As a Philadelphia native who has also lived in the die-hard football cities of Pittsburgh and Denver, watching both the Steelers and the Broncos win Superbowls during my residency, I have to admit I was a bit jealous. Despite nearly 50 years on this Earth, I had yet to witness the same for my beloved and often beleaguered Eagles. The Eagles have broken more hearts than any of the other Philadelphia team. Obviously, all of that was put aside and supplanted by joy this past Superbowl when the vastly underrated underdog Philadelphia Eagles, beat the mighty (some say Greatest of All Time) New England Patriots, besting the great Tom Brady with a backup quarterback and a handful of franchise player injuries.
But what most football fans don’t know is that while the NFL set a big, audacious goal of having Superbowl LII be the first, large-scale zero waste event, one of the two competing teams is already light years ahead of the rest of the league when it comes to sustainability initiatives.
A few years ago, when I found out my friend Lindsay Arell of Honeycomb Strategies was working on a sustainability plan for the Philadelphia Eagles, I was intrigued. Using a combination of renewable energy and innovative waste diversion/disposal methods, the organization is setting new standards for a league that usually doesn’t bother measuring its waste impact on the planet. Further, these efforts strategically also engage fans/customers. With the success of a fan-built Green Team, last year Lincoln Financial Field (the home stadium of the Eagles) went 100% landfill free! In addition, the stadium features the largest installation of solar panels in the NFL, thanks to a partnership with NRG Energy, leading to large energy cost reductions.
Beyond waste diversion and energy usage reductions, the Eagles organization has been innovative in reducing the use of harmful cleaning chemicals, reducing bottled water usage by staff and fans, and realizing additional wastewater reduction through the expansion of flushless urinals. And last year, the organization took sustainability to a new level with the installation of a food waste digester to optimize efficiency and properly dispose of pre and post-consumer food waste.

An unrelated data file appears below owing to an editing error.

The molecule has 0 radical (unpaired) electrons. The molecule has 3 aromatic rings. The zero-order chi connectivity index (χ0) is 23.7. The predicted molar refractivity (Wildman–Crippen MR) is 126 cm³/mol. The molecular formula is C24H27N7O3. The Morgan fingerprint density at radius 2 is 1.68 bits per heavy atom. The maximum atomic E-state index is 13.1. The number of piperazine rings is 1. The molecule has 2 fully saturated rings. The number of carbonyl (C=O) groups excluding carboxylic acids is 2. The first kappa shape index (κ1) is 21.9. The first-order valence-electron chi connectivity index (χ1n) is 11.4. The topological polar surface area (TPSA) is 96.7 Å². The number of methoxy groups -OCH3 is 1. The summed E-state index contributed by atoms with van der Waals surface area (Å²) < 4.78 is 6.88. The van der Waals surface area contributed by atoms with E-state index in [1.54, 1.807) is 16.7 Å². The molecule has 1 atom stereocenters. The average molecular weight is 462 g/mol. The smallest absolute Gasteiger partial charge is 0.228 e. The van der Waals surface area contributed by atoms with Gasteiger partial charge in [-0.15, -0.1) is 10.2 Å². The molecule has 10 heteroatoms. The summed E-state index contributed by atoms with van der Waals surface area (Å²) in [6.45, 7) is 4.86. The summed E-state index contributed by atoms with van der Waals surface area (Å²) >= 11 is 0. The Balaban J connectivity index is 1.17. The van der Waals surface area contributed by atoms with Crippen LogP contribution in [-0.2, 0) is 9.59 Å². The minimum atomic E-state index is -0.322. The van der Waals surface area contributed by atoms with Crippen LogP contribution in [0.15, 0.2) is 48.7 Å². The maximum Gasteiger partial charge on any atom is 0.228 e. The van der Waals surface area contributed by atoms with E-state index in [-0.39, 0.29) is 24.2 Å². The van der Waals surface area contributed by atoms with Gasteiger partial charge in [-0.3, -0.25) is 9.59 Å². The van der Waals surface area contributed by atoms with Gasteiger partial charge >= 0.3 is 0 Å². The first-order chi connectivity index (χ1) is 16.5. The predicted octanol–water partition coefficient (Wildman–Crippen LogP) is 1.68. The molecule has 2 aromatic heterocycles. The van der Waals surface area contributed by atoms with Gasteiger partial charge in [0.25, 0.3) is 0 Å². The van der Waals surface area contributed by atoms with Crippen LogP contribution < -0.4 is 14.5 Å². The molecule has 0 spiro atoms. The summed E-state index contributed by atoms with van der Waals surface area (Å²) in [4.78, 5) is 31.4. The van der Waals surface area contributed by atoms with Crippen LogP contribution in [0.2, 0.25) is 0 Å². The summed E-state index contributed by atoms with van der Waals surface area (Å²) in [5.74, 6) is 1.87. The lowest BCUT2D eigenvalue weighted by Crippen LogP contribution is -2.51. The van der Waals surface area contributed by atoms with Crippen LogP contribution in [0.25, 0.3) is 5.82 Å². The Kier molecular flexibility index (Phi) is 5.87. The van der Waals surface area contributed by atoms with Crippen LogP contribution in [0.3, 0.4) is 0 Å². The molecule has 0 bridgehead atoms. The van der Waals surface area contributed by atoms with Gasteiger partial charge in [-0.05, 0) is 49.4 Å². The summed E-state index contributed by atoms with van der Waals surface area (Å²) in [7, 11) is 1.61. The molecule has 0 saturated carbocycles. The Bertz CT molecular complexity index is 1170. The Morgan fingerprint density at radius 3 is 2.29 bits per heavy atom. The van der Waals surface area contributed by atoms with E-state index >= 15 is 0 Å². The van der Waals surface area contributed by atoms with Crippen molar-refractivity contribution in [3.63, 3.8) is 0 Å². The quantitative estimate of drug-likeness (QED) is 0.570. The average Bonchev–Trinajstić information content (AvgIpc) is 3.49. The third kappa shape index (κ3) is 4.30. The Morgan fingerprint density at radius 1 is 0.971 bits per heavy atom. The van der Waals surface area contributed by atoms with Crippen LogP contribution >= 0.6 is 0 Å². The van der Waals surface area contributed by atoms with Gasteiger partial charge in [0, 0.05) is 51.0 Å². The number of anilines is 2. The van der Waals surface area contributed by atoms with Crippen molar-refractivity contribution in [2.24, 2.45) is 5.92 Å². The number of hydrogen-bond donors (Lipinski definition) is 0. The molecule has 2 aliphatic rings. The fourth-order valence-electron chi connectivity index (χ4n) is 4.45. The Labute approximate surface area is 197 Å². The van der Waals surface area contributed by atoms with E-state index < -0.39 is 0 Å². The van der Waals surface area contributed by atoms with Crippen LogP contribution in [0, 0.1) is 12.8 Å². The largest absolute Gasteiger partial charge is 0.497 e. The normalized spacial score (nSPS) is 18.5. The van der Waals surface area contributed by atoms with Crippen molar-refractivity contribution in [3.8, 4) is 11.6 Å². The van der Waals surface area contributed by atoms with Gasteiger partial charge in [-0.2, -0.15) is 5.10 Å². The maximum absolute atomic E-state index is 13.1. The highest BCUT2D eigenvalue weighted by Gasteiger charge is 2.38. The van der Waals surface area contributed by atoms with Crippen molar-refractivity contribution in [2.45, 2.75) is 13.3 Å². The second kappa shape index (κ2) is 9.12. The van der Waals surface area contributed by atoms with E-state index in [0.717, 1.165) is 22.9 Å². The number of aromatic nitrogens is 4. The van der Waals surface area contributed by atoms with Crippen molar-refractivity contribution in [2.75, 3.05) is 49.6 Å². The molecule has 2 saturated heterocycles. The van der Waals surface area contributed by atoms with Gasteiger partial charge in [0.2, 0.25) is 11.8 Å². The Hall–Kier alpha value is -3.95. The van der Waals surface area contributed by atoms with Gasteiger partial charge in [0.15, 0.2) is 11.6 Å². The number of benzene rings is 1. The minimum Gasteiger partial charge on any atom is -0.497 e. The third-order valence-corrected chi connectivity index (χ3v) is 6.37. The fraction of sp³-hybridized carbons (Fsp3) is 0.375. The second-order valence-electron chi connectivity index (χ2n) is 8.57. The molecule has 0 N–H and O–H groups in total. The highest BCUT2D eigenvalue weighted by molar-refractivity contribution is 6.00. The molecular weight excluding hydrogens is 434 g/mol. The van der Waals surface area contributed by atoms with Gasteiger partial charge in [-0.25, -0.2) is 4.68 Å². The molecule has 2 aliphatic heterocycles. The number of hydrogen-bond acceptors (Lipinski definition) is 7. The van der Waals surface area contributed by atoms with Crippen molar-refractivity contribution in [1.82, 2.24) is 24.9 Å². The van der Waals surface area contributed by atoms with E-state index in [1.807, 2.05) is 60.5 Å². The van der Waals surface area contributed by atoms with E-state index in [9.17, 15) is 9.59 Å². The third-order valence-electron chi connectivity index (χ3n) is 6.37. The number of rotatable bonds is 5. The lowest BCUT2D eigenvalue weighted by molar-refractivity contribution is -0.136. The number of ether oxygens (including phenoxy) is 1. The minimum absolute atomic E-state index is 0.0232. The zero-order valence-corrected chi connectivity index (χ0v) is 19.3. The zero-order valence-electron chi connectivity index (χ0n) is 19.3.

But, to be fair, the Eagles aren’t the only team working to reduce their ecological impact through sustainability initiatives. Both of their Superbowl rivals, the New England Patriots, and their Superbowl hosts, the Minnesota Vikings, have programs of their own. The Eagles were really just the first team to comprehensively address sustainability and they continue to set the standard, pushing the league further into environmental responsibility.
“Our organizational philosophy has always been that the path to sustainability is a journey not a destination, which is why we developed our robust Go Green program with the opening of Lincoln Financial Field in 2003,” said Christina Weiss Lurie, President Eagles Charitable Foundation, Eagles Social Responsibility. “We view it as our responsibility to be leaders both on and off the field, and that starts with our commitment to serving as environmental champions in the Greater Philadelphia region. We hope that our Go Green measures inspire others to adopt sustainable practices, all in an effort to enhance the quality of life for people around the world.”
For a complete summary of the recent sustainability achievements of the Philadelphia Eagles, you can check out this handy infographic.
Of course, it wasn’t only the Eagles who made an impact on the Superbowl by being a great example of CSR and sustainability, but also the corporate sponsors who bought expensive ad time to run commercials. It seemed as if CSR was the focus of the majority of the commercials. From beer companies like Budweiser and Stella Artois addressing water security to others addressing diversity (Coke) and inclusion (T-Mobile), CSR was front and center during every break in the action.
It doesn’t matter whether you were rooting for the Eagles or the Patriots in Superbowl LII, a casual commercials watcher or a halftime Justin Timberlake fan, or even if you land on the side of anti-football (which, admittedly, is fodder for an entirely different kind of article on Corporate Social Responsibility). Regardless of where you fall, I think we can all agree that what the Eagles’ organization is doing with regard to sustainability, community engagement, and protection of the planet is to be admired and emulated. In the end, the Eagles are winners both on and off the field.